The most storied running back in Broncos’ history got to watch the franchise’s newest running back on Friday.
Terrell Davis was in town broadcasting for the NFL Network while rookie Montee Ball took reps with the first team. The greatest thing about it is that Davis is Ball’s all-time favorite player. Needless to say, it was a special moment for Ball when the two met after practice.
“I’ve been thinking about this moment since I’ve been seven years old, about meeting Terrell Davis and I finally did,” Ball said. “It’s crazy right now for me.”
The two spent about ten minutes talking. Ok, well it was mostly Davis doing the talking. Davis’ most important message to Ball was fundamental.
“Learn how to block,” Davis said. “Blocking is important. That was really the reason why I started to play, or got in. Running—most running backs can run, most running backs can catch, but blocking is the key. If you can block, you will in the game. You will be that guy who becomes that complete back.”
Davis said that he sees a lot of similarities between himself and Ball in that they’re both big backs. However, Davis believes that Ball is quicker than he ever was.
“He’s got great lateral movement, spin moves, good power,” Davis said. “Nobody’s going to bring him down on the first try, which is a great asset for a back.”
While Ball ran off to call his parents to let them know that he finally met he childhood idol, Davis took time to speak to the media. The most intriguing story he told was that of his famous hit in Tokyo during his rookie season. I’ll just let him tell it.
You know the hit, but you don’t know the story behind it. It was the second preseason game in Tokyo. Well, the first preseason game, I didn’t play at all. The second game, chances are I’m not going to play in the second game. It’s past halftime and I’m hungry, man, I’m starving. So about the third quarter, I’ve got hot dogs, I’ve got chili dogs, I’ve got French fries, I’ve got ding dongs, I’ve got Snickers—thinking I’m not going to play. So, come the fourth quarter, they come to me—I think it was [current Linebackers Coach Richard Smith], who was a special teams coach, he said, ‘Hey, we’re going to put you in.’ He asked me if I wanted to go in and I was thinking, ‘Dude, I just ate all kinds of food, I don’t know if I want to go in the game now.’ The game was basically over, so I said, ‘OK, I’ll go in.’ So I went in, thank God I did, I went in and made that hit. So then I’m thinking that’s the only play I’m going to play. Well, I come back to the sideline and Running Backs Coach Bobby Turner comes over and says, ‘Hey, we want you to play a few more snaps.’ I threw up after I ran out on the kick. Bobby comes over and says, ‘Are you OK?’ ‘Yeah, I’m fine Bobby.’ ‘Do you want to play?’ ‘Uh, sure man, I’ll go in.’ I went in and I think I had five runs or something like that. But that’s where it all started. I think back to that because if I had said to [Coach] Smith that I didn’t want to go in, who knows where I would be today? Again, it’s because I’m over there eating hot dogs and stuff. So, kids, don’t eat hot dogs when the opportunity presents itself (laughing). Or Ding Dongs or Kit Kats or whatever else we had.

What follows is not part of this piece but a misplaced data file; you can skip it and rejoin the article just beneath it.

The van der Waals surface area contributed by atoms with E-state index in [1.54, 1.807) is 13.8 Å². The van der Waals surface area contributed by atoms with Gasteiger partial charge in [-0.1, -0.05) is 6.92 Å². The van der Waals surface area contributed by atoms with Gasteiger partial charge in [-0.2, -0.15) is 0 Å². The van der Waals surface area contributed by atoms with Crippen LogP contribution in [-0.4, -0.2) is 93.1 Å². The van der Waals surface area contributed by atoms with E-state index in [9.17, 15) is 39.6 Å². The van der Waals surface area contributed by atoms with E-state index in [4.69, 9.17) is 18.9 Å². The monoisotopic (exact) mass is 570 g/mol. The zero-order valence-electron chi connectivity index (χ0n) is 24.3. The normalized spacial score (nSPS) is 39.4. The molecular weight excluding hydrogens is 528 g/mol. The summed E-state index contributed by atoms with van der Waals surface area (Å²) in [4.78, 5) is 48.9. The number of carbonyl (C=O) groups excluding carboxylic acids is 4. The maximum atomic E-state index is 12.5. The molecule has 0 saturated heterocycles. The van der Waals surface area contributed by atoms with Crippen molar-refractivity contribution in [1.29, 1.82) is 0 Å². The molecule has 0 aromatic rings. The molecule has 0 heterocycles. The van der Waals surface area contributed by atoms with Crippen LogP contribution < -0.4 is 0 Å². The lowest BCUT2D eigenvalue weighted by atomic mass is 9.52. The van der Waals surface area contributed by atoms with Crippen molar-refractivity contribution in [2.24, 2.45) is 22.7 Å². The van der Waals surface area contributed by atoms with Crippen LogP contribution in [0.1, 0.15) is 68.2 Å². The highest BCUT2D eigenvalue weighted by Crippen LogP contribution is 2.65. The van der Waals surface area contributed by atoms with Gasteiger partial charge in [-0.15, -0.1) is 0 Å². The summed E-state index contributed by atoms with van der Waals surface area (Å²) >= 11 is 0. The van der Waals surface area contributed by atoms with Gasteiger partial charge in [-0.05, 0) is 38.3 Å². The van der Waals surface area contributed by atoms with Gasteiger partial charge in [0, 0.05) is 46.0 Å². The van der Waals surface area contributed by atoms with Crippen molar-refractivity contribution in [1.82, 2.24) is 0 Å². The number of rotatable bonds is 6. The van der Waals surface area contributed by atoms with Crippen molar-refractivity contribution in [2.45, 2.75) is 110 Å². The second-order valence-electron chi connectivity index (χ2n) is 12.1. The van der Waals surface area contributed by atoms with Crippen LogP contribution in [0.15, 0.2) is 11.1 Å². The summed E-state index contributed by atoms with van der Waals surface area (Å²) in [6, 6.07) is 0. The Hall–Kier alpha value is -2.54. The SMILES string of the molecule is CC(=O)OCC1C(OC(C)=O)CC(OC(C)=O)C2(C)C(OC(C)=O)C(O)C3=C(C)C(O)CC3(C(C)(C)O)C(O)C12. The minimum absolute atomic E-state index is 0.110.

Now a 2x Super Bowl winner and Ring of Fame member with 7,607 yards and 60 touchdowns to his name, Davis can give some good advice to rookies in camp.
“For me it’s just listen to what the coaches are telling you to do, try not to make any missed assignments or mental errors, and just show effort. I can’t give somebody skills or talent, that’s going to be up to that person, that individual.”
Montee Ball doesn’t necessarily have to worry about making the team, but he does have to worry about trying to fill some big shoes one Mile High Salute at a time.